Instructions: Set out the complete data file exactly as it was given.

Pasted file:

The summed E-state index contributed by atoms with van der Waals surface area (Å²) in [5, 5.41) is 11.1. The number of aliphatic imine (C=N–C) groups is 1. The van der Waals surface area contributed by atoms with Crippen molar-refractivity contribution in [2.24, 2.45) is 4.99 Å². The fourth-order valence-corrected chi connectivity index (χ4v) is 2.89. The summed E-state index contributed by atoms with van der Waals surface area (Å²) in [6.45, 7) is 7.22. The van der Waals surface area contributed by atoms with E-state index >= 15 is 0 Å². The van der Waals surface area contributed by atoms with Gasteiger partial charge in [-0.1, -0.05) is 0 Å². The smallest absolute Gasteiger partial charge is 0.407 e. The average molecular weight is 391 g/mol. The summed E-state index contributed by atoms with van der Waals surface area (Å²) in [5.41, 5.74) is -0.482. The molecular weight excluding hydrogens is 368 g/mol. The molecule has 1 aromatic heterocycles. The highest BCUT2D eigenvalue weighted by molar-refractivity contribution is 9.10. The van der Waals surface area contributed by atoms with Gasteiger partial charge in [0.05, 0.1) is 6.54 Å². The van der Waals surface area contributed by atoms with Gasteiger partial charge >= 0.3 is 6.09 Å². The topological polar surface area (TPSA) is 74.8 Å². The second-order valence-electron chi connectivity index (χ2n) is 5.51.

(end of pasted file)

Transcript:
The summed E-state index contributed by atoms with van der Waals surface area (Å²) in [5, 5.41) is 11.1. The number of aliphatic imine (C=N–C) groups is 1. The van der Waals surface area contributed by atoms with Crippen molar-refractivity contribution in [2.24, 2.45) is 4.99 Å². The fourth-order valence-corrected chi connectivity index (χ4v) is 2.89. The summed E-state index contributed by atoms with van der Waals surface area (Å²) in [6.45, 7) is 7.22. The van der Waals surface area contributed by atoms with E-state index >= 15 is 0 Å². The van der Waals surface area contributed by atoms with Gasteiger partial charge in [-0.1, -0.05) is 0 Å². The smallest absolute Gasteiger partial charge is 0.407 e. The average molecular weight is 391 g/mol. The summed E-state index contributed by atoms with van der Waals surface area (Å²) in [5.41, 5.74) is -0.482. The molecular weight excluding hydrogens is 368 g/mol. The molecule has 1 aromatic heterocycles. The highest BCUT2D eigenvalue weighted by molar-refractivity contribution is 9.10. The van der Waals surface area contributed by atoms with Gasteiger partial charge in [0.05, 0.1) is 6.54 Å². The van der Waals surface area contributed by atoms with Gasteiger partial charge >= 0.3 is 6.09 Å². The topological polar surface area (TPSA) is 74.8 Å². The second-order valence-electron chi connectivity index (χ2n) is 5.51.